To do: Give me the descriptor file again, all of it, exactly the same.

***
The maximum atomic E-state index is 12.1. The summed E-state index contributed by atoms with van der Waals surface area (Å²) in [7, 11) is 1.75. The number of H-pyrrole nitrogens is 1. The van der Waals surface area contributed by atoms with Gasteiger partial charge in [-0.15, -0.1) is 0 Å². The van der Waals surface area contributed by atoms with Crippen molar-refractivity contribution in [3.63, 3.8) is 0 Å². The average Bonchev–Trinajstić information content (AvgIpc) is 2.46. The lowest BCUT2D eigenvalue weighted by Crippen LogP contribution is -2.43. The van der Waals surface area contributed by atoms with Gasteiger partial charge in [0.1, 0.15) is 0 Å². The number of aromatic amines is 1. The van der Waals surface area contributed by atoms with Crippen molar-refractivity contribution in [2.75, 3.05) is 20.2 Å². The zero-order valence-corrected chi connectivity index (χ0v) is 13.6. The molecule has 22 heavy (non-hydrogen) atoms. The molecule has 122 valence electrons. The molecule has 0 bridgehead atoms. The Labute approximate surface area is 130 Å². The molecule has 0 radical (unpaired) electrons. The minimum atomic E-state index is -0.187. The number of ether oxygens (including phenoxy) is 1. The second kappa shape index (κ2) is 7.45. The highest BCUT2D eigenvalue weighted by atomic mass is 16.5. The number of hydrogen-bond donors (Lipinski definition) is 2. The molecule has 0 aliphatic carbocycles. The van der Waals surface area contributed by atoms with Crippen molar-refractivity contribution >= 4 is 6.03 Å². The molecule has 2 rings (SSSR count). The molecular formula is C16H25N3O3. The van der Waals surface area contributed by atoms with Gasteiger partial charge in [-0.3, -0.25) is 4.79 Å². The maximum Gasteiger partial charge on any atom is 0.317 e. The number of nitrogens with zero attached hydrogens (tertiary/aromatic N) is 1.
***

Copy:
The maximum atomic E-state index is 12.1. The summed E-state index contributed by atoms with van der Waals surface area (Å²) in [7, 11) is 1.75. The number of H-pyrrole nitrogens is 1. The van der Waals surface area contributed by atoms with Gasteiger partial charge in [-0.15, -0.1) is 0 Å². The van der Waals surface area contributed by atoms with Crippen molar-refractivity contribution in [3.63, 3.8) is 0 Å². The average Bonchev–Trinajstić information content (AvgIpc) is 2.46. The lowest BCUT2D eigenvalue weighted by Crippen LogP contribution is -2.43. The van der Waals surface area contributed by atoms with Gasteiger partial charge in [0.1, 0.15) is 0 Å². The number of aromatic amines is 1. The van der Waals surface area contributed by atoms with Crippen molar-refractivity contribution in [2.75, 3.05) is 20.2 Å². The zero-order valence-corrected chi connectivity index (χ0v) is 13.6. The molecule has 22 heavy (non-hydrogen) atoms. The molecule has 122 valence electrons. The molecule has 0 bridgehead atoms. The Labute approximate surface area is 130 Å². The molecule has 0 radical (unpaired) electrons. The minimum atomic E-state index is -0.187. The number of ether oxygens (including phenoxy) is 1. The second kappa shape index (κ2) is 7.45. The highest BCUT2D eigenvalue weighted by atomic mass is 16.5. The number of hydrogen-bond donors (Lipinski definition) is 2. The molecule has 0 aliphatic carbocycles. The van der Waals surface area contributed by atoms with Crippen molar-refractivity contribution >= 4 is 6.03 Å². The molecule has 2 rings (SSSR count). The molecular formula is C16H25N3O3. The van der Waals surface area contributed by atoms with Gasteiger partial charge in [-0.3, -0.25) is 4.79 Å². The maximum Gasteiger partial charge on any atom is 0.317 e. The number of nitrogens with zero attached hydrogens (tertiary/aromatic N) is 1.